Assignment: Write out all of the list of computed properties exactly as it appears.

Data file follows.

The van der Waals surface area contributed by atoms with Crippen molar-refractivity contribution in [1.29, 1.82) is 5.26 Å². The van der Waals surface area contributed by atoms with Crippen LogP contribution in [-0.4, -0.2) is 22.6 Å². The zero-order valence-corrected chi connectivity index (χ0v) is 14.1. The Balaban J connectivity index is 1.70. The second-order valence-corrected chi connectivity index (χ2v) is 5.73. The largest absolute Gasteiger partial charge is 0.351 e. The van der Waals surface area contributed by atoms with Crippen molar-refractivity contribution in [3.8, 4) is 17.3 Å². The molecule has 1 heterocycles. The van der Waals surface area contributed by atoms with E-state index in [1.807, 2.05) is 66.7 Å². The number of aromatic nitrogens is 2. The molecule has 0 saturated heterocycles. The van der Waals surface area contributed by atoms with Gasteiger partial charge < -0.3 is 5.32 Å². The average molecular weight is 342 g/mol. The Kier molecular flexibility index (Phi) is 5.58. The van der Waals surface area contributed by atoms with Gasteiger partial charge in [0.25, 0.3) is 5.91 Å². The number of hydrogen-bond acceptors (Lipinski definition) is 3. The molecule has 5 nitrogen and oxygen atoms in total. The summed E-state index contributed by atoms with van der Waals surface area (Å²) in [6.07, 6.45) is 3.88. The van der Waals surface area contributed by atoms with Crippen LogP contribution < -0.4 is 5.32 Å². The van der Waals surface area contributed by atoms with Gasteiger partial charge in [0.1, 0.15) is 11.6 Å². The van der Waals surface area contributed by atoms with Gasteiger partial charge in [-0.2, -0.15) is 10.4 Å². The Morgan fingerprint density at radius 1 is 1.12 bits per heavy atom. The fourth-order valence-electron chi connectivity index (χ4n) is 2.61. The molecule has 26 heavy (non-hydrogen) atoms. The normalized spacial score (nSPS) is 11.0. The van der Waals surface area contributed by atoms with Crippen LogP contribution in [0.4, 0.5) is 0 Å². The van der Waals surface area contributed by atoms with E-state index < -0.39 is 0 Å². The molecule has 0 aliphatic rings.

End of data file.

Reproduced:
The van der Waals surface area contributed by atoms with Crippen molar-refractivity contribution in [1.29, 1.82) is 5.26 Å². The van der Waals surface area contributed by atoms with Crippen LogP contribution in [-0.4, -0.2) is 22.6 Å². The zero-order valence-corrected chi connectivity index (χ0v) is 14.1. The Balaban J connectivity index is 1.70. The second-order valence-corrected chi connectivity index (χ2v) is 5.73. The largest absolute Gasteiger partial charge is 0.351 e. The van der Waals surface area contributed by atoms with Crippen molar-refractivity contribution in [3.8, 4) is 17.3 Å². The molecule has 1 heterocycles. The van der Waals surface area contributed by atoms with E-state index in [1.807, 2.05) is 66.7 Å². The number of aromatic nitrogens is 2. The molecule has 0 saturated heterocycles. The van der Waals surface area contributed by atoms with Gasteiger partial charge < -0.3 is 5.32 Å². The average molecular weight is 342 g/mol. The Kier molecular flexibility index (Phi) is 5.58. The van der Waals surface area contributed by atoms with Gasteiger partial charge in [0.25, 0.3) is 5.91 Å². The number of hydrogen-bond acceptors (Lipinski definition) is 3. The molecule has 5 nitrogen and oxygen atoms in total. The summed E-state index contributed by atoms with van der Waals surface area (Å²) in [6.07, 6.45) is 3.88. The van der Waals surface area contributed by atoms with Crippen LogP contribution < -0.4 is 5.32 Å². The van der Waals surface area contributed by atoms with Gasteiger partial charge in [0.1, 0.15) is 11.6 Å². The van der Waals surface area contributed by atoms with Gasteiger partial charge in [-0.2, -0.15) is 10.4 Å². The Morgan fingerprint density at radius 1 is 1.12 bits per heavy atom. The fourth-order valence-electron chi connectivity index (χ4n) is 2.61. The molecule has 26 heavy (non-hydrogen) atoms. The normalized spacial score (nSPS) is 11.0. The van der Waals surface area contributed by atoms with Crippen LogP contribution in [0.4, 0.5) is 0 Å². The van der Waals surface area contributed by atoms with E-state index < -0.39 is 0 Å². The molecule has 0 aliphatic rings.